Climate change causes heat waves more often and with greater intensity


The heat wave was caused by the build-up of high pressure across Europe in recent days, which led to the northward movement of warm air from Europe across the UK.


"At this time of the year, southerly winds will always lead to above-average temperatures," said meteorologist University Inn Reading.

& # 39; Air from continental Europe, the Mediterranean and even North Africa is being transported to the UK. & # 39;

& # 39; The eastern passage of weather fronts and low pressure from the North Atlantic are currently being blocked by the high pressure across Europe, & # 39; added climate scientist Len Shaffrey of the University of Reading.


The recent warm weather of the US was caused by a high-pressure dome that built up over much of the country and held the summer heat.

This has wider effects.

& # 39; Heat wave conditions in the US Midwest and the east coast have strengthened the jet stream & # 39 ;, said environmental scientist Kate Sambrook of the University of Leeds.


& # 39; The resulting thunderstorms on the continent have helped meander the jetstream and move it to the north of the UK. & # 39;

& # 39; As a result of this shift, warm air has been sucked up from Europe, causing the high temperatures we are experiencing this week. & # 39;

The warm weather of the US was caused by a high-pressure dome that accumulated over much of the country and held the summer heat

The warm weather of the US was caused by a high-pressure dome that accumulated over much of the country and held the summer heat


& # 39; Although there is some uncertainty in the forecast, it seems that it will become cooler on Friday as high pressure across Europe slowly moves east, & # 39; said Dr. Shaffrey.

"This allows weather fronts to move across the UK, resulting in cooler air and possibly some rain," Professor Shaffrey added:

How hot will it be?

Meteorologists predict high temperatures of up to 38 ° C (100 ° F) on Thursday.


Although different predictions anticipate slightly different details, & # 39; the broad message of all predictions is the same & # 39 ;, said Dr. Inness.

& # 39; It will be hot, with high temperatures during the night, and there is a risk of some thunderstorms above the UK. & # 39;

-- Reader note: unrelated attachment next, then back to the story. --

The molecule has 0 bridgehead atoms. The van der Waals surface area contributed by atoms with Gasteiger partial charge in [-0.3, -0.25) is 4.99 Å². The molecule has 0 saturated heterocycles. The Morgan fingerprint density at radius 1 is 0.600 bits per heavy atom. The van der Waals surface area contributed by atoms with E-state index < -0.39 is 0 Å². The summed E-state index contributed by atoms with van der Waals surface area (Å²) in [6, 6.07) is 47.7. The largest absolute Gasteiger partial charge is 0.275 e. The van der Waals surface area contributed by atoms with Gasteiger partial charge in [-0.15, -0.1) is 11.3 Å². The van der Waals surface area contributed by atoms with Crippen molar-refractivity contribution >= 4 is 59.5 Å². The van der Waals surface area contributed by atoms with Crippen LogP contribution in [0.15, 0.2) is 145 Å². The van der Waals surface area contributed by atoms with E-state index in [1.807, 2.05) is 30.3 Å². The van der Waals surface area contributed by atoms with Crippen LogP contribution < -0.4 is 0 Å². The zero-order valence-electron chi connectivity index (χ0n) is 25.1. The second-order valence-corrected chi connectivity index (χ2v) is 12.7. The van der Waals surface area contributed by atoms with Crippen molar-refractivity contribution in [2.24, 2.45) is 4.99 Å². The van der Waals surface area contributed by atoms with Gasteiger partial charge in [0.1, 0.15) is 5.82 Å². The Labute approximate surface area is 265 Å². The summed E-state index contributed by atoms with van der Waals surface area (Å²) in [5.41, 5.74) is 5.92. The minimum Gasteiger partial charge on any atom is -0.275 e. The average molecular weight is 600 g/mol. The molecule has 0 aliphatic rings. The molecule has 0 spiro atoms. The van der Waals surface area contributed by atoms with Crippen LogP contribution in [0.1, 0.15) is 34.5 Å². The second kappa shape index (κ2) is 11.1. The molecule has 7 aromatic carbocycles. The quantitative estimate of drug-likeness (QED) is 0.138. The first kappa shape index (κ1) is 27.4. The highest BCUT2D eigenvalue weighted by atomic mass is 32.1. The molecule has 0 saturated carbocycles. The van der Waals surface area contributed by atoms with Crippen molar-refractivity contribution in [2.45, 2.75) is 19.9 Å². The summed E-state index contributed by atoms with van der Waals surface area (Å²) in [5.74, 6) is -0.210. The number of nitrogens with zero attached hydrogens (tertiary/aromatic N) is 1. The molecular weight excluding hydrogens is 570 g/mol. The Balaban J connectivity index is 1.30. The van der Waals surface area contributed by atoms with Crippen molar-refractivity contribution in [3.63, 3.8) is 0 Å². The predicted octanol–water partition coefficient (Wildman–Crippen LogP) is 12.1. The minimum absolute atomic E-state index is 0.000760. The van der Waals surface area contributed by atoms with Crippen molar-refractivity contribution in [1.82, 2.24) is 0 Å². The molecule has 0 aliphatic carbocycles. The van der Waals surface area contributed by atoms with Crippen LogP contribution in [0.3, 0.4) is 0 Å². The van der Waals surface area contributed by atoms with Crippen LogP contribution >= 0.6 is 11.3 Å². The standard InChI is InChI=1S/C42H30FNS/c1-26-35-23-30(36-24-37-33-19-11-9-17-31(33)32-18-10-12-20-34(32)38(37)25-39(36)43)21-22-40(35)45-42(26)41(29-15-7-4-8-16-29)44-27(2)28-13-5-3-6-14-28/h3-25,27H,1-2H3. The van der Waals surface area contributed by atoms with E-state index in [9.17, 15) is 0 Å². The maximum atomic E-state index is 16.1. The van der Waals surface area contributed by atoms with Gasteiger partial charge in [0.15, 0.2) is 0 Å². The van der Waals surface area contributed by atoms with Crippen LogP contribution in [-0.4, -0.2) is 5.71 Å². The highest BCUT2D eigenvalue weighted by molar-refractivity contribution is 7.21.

These will continue until Wednesday.

& # 39; If circumstances continue, it is likely that we can experience the hottest July ever & # 39 ;, said Dr. Sambrook.

& # 39; The outcome is uncertain, however, as circumstances are expected to change early next week. & # 39;


Climate scientist Karsten Haustein of the University of Oxford added that & # 39; there is a 40-50 percent chance that this is the hottest July ever & # 39 ;.

The final estimate depends on which observational data set is used, he noted.

Although he agreed that next week's weather will place this July in the record books, Dr. noted. Inness that 2019 brought us the warmest June that has been known since the year 1880.

& # 39; In fact, 9 of the 10 hottest Junes have been in the world record since 2000 & # 39 ;, he said.

In Europe, he noted, this June was also the hottest ever, with almost a whole degree Celsius above the previous number one in 2003.


& # 39; Weather records are normally not broken by such large margins – a few tenths of a degree is more likely. & # 39;

Current conditions may prove record-breaking, but they are also part of a recent trend towards warmer British summers.

& # 39; 2018 was the joint most used (year) record with the highest temperature measured around 35 ° C, comparable to the temperatures expected this week & # 39 ;, said University of Leeds climatologist Declan Finney.

The chance to experience such hot summers has risen from less than 10 percent chance in the 1980s to 25 per chance today, he added.


& # 39; The fact that so many recent years have had very high summer temperatures, both globally and throughout Europe, is very much in line with what we expect from man-made global warming & # 39 ;, said Dr. Inness.


& # 39; Changes in the intensity and probability of extreme weather is how climate change manifests itself & # 39 ;, said environmental scientist Friederike Otto of the University of Oxford.

& # 39; That does not mean that every extreme event is more intense because of that, but many are. For example, every heat wave that occurs today in Europe is becoming more likely and more intense due to man-made climate change. & # 39;

However, local factors also play a role, with each extreme weather event influenced by location, season, intensity and duration.

The current heatwave is not the only notable indicator of climate change, experts note, while ongoing droughts – as experienced in many parts of Germany – are also in line with scientific predictions.

Research into the European heat wave of 2003 suggested at the time that human activity had that the risk of such hot summers more than doubled – and that annual heat waves as we now experience them around the middle of the century can become commonplace.

"An estimated 35,000 people died as a result of the European heat wave in 2003, so this is not a trivial issue," said Dr. Inness.

& # 39; With further climate change there could be a 50% chance of having hot summers in the future & # 39 ;, Dr. Finney in.

& # 39; That is the same as saying that a normal summer in the future will be just as hot as our hottest summers so far, & # 39; he added.

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